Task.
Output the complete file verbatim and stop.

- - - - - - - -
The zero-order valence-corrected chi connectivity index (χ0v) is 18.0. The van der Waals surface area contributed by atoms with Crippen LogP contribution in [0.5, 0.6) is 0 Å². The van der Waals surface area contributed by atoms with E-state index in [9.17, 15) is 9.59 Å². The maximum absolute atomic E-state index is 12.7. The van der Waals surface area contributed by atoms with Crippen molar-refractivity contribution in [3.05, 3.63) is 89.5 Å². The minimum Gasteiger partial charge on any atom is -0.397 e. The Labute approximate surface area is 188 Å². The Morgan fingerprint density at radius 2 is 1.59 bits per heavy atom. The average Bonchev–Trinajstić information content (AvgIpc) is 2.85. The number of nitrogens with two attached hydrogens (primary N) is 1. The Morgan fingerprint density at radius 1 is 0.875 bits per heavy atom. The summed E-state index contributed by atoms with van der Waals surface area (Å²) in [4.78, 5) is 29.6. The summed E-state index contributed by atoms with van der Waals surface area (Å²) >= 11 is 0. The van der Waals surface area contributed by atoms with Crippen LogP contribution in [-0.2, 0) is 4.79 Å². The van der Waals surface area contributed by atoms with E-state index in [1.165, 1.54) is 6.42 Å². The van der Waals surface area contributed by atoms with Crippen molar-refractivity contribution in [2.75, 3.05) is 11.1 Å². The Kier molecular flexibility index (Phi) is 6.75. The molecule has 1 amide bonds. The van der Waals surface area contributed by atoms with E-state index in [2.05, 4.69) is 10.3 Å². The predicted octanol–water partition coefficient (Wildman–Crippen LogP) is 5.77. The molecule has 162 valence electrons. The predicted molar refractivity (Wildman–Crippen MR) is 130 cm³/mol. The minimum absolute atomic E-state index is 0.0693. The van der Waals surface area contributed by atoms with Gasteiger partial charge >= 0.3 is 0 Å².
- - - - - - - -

The zero-order valence-corrected chi connectivity index (χ0v) is 18.0. The van der Waals surface area contributed by atoms with Crippen LogP contribution in [0.5, 0.6) is 0 Å². The van der Waals surface area contributed by atoms with E-state index in [9.17, 15) is 9.59 Å². The maximum absolute atomic E-state index is 12.7. The van der Waals surface area contributed by atoms with Crippen molar-refractivity contribution in [3.05, 3.63) is 89.5 Å². The minimum Gasteiger partial charge on any atom is -0.397 e. The Labute approximate surface area is 188 Å². The Morgan fingerprint density at radius 2 is 1.59 bits per heavy atom. The average Bonchev–Trinajstić information content (AvgIpc) is 2.85. The number of nitrogens with two attached hydrogens (primary N) is 1. The Morgan fingerprint density at radius 1 is 0.875 bits per heavy atom. The summed E-state index contributed by atoms with van der Waals surface area (Å²) in [4.78, 5) is 29.6. The summed E-state index contributed by atoms with van der Waals surface area (Å²) >= 11 is 0. The van der Waals surface area contributed by atoms with Crippen LogP contribution in [-0.2, 0) is 4.79 Å². The van der Waals surface area contributed by atoms with E-state index in [1.165, 1.54) is 6.42 Å². The van der Waals surface area contributed by atoms with Crippen molar-refractivity contribution in [2.75, 3.05) is 11.1 Å². The Kier molecular flexibility index (Phi) is 6.75. The molecule has 1 amide bonds. The van der Waals surface area contributed by atoms with E-state index in [2.05, 4.69) is 10.3 Å². The predicted octanol–water partition coefficient (Wildman–Crippen LogP) is 5.77. The molecule has 162 valence electrons. The predicted molar refractivity (Wildman–Crippen MR) is 130 cm³/mol. The minimum absolute atomic E-state index is 0.0693. The van der Waals surface area contributed by atoms with Gasteiger partial charge >= 0.3 is 0 Å².